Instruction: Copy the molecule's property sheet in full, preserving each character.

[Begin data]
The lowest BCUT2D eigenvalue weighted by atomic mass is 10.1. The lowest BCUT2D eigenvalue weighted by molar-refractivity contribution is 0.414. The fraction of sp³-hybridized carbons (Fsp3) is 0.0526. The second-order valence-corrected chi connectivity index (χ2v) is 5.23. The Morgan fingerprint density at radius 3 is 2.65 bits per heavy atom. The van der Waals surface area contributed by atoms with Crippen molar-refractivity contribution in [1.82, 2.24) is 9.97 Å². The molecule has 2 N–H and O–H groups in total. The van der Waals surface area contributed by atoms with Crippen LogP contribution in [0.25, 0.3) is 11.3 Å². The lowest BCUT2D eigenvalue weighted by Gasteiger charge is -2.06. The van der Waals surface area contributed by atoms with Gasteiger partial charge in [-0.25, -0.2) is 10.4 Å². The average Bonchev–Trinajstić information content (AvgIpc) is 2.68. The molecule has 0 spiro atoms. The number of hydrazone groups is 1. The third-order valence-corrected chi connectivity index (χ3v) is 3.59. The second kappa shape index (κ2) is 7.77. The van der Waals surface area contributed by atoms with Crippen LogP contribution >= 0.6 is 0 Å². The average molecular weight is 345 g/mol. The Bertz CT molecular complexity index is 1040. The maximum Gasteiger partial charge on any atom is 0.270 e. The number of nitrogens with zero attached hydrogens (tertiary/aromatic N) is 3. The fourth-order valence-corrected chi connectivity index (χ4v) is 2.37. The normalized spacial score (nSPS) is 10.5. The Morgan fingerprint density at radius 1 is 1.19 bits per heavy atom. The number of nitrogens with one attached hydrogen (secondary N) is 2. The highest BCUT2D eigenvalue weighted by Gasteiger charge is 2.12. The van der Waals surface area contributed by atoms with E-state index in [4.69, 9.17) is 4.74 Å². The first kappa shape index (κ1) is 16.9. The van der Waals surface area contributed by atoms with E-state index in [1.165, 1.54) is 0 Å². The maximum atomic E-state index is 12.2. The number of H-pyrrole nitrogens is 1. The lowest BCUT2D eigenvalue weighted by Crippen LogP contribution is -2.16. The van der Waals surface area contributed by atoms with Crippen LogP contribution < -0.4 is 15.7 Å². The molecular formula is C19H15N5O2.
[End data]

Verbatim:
The lowest BCUT2D eigenvalue weighted by atomic mass is 10.1. The lowest BCUT2D eigenvalue weighted by molar-refractivity contribution is 0.414. The fraction of sp³-hybridized carbons (Fsp3) is 0.0526. The second-order valence-corrected chi connectivity index (χ2v) is 5.23. The Morgan fingerprint density at radius 3 is 2.65 bits per heavy atom. The van der Waals surface area contributed by atoms with Crippen molar-refractivity contribution in [1.82, 2.24) is 9.97 Å². The molecule has 2 N–H and O–H groups in total. The van der Waals surface area contributed by atoms with Crippen LogP contribution in [0.25, 0.3) is 11.3 Å². The lowest BCUT2D eigenvalue weighted by Gasteiger charge is -2.06. The van der Waals surface area contributed by atoms with Gasteiger partial charge in [-0.25, -0.2) is 10.4 Å². The average Bonchev–Trinajstić information content (AvgIpc) is 2.68. The molecule has 0 spiro atoms. The number of hydrazone groups is 1. The third-order valence-corrected chi connectivity index (χ3v) is 3.59. The second kappa shape index (κ2) is 7.77. The van der Waals surface area contributed by atoms with Crippen LogP contribution >= 0.6 is 0 Å². The average molecular weight is 345 g/mol. The Bertz CT molecular complexity index is 1040. The maximum Gasteiger partial charge on any atom is 0.270 e. The number of nitrogens with zero attached hydrogens (tertiary/aromatic N) is 3. The fourth-order valence-corrected chi connectivity index (χ4v) is 2.37. The normalized spacial score (nSPS) is 10.5. The Morgan fingerprint density at radius 1 is 1.19 bits per heavy atom. The number of nitrogens with one attached hydrogen (secondary N) is 2. The highest BCUT2D eigenvalue weighted by Gasteiger charge is 2.12. The van der Waals surface area contributed by atoms with E-state index in [4.69, 9.17) is 4.74 Å². The first kappa shape index (κ1) is 16.9. The van der Waals surface area contributed by atoms with E-state index in [1.165, 1.54) is 0 Å². The maximum atomic E-state index is 12.2. The number of H-pyrrole nitrogens is 1. The lowest BCUT2D eigenvalue weighted by Crippen LogP contribution is -2.16. The van der Waals surface area contributed by atoms with Crippen LogP contribution < -0.4 is 15.7 Å². The molecular formula is C19H15N5O2.